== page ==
282 F.2d 851
108 U.S.App.D.C. 368
Stephen H. PAYSON, Appellant,
William B. FRANKE, Secretary of the Navy, Appellee.
United States Court of Appeals District of Columbia Circuit.
argued May 4, 1960.
Decided Aug. 4, 1960.
Mr. Penrose Lucas Albright, Washington, D.C., for appellant.
Mr. Daniel J. McTague, Asst. U.S. Atty., with whom Messrs. Oliver Gasch, U.S. Atty., and Carl W. Belcher, Asst. U.S. Atty., were on the brief, for appellee.
Before PHILLIPS, Senior United States Circuit Judge for the Tenth Circuit,* and WILBUR K. MILLER and DANAHER, Circuit Judges.
DANAHER, Circuit Judge.
A Navy Department selection board was convened September 24, 1957, to consider the cases of officers of the Civil Engineer Corps of the Navy on active duty eligible for consideration for temporaty promotion to the grade of Captain. Three officers were selected. By direction of the Secretary, the selection board also considered the cases of all such officers 'with less than twenty years of service' whose records indicated their unsatisfactory performance of duty in their present grade and that they would not satisfactorily perform the duties of a higher grade. The board fround this appellant includable among the latter group. The report of the selection board was concurred in by the Chief of Naval Operations, and thereafter was approved by the Secretary of the Navy and the Secretary of Defense.
Finally, after the report had been approved by the President on October 17, 1957, appellant was given notice of the action taken and was informed that he would be separated from the service as of June 30, 1958. After the Secretary of the Navy had refused appellant's request that his discharge be suspended, appellant filed suit in the District Court where a temporary restraining order was issued. A motion for a preliminary injunction was denied, and appellant was finally discharged on July 18, 1958. Cross motions for summary judgment having been filed, the Secretary's motion was granted. Appellant's motion was denied and his case was dismissed, and this appeal followed.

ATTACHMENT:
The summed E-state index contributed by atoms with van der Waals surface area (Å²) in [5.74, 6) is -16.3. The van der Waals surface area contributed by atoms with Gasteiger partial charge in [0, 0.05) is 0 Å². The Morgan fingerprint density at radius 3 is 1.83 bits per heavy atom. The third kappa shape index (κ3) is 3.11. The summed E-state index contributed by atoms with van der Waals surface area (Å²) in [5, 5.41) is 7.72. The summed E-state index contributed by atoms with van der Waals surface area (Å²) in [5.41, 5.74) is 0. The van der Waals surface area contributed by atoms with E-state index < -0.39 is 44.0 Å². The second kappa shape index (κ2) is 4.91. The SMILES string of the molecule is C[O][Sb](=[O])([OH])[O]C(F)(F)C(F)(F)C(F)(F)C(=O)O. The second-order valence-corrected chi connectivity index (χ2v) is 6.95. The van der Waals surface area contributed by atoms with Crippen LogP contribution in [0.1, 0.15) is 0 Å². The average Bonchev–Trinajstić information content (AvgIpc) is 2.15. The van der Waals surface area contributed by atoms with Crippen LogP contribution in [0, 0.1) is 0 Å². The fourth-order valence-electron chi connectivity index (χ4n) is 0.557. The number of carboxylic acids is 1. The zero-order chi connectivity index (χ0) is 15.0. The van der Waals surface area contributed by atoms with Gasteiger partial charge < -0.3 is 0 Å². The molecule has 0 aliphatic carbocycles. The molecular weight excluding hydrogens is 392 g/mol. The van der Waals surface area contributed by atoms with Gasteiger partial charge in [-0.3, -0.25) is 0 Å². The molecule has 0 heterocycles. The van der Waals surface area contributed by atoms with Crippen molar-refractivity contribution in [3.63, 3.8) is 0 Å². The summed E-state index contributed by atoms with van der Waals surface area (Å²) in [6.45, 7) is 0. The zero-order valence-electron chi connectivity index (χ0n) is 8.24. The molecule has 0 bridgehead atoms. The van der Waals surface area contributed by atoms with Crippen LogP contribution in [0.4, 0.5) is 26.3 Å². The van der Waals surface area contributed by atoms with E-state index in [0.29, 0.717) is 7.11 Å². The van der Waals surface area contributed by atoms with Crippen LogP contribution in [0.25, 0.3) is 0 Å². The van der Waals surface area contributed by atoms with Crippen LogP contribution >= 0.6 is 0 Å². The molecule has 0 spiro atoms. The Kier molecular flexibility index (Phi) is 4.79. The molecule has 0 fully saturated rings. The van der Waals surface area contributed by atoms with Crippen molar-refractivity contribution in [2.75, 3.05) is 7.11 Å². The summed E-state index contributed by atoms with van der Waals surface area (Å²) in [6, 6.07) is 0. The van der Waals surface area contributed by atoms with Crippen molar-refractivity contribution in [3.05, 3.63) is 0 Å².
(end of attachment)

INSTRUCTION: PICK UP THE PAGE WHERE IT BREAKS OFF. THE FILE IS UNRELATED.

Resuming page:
Appellant's complaint had asked the District Court to adjudge and declare null and void tht portion of the report of the selection board which reflected the board's opinion that appellant's record indicated his unsatisfactory performance of duty in his grade of Commander. Alternatively, appellant asked the District Court to adjudge and declare 10 U.S.C. 6384 to be a nullity, (a), for its failure to prescribe with reasonable clarity the limits of the power entrusted to the selection board, or (b), for prescribing 'unreasonable and too board limits of authority which Congress is without power to prescribe.'